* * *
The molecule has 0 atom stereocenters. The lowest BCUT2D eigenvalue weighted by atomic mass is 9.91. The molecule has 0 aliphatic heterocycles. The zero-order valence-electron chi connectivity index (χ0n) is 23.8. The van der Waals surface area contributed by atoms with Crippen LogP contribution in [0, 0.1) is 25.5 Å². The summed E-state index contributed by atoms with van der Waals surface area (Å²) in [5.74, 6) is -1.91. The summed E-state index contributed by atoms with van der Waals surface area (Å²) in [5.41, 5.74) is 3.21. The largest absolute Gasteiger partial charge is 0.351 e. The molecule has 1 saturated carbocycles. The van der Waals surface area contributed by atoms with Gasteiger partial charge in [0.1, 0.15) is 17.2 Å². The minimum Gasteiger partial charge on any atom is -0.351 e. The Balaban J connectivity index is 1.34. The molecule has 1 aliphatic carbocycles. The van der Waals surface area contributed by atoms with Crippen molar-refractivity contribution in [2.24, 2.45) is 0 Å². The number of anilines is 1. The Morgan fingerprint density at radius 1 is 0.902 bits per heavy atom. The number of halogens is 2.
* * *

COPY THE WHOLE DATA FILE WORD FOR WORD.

The molecule has 0 atom stereocenters. The lowest BCUT2D eigenvalue weighted by atomic mass is 9.91. The molecule has 0 aliphatic heterocycles. The zero-order valence-electron chi connectivity index (χ0n) is 23.8. The van der Waals surface area contributed by atoms with Crippen LogP contribution in [0, 0.1) is 25.5 Å². The summed E-state index contributed by atoms with van der Waals surface area (Å²) in [5.74, 6) is -1.91. The summed E-state index contributed by atoms with van der Waals surface area (Å²) in [5.41, 5.74) is 3.21. The largest absolute Gasteiger partial charge is 0.351 e. The molecule has 1 saturated carbocycles. The van der Waals surface area contributed by atoms with Gasteiger partial charge in [0.1, 0.15) is 17.2 Å². The minimum Gasteiger partial charge on any atom is -0.351 e. The Balaban J connectivity index is 1.34. The molecule has 1 aliphatic carbocycles. The van der Waals surface area contributed by atoms with Crippen molar-refractivity contribution in [2.24, 2.45) is 0 Å². The number of anilines is 1. The Morgan fingerprint density at radius 1 is 0.902 bits per heavy atom. The number of halogens is 2.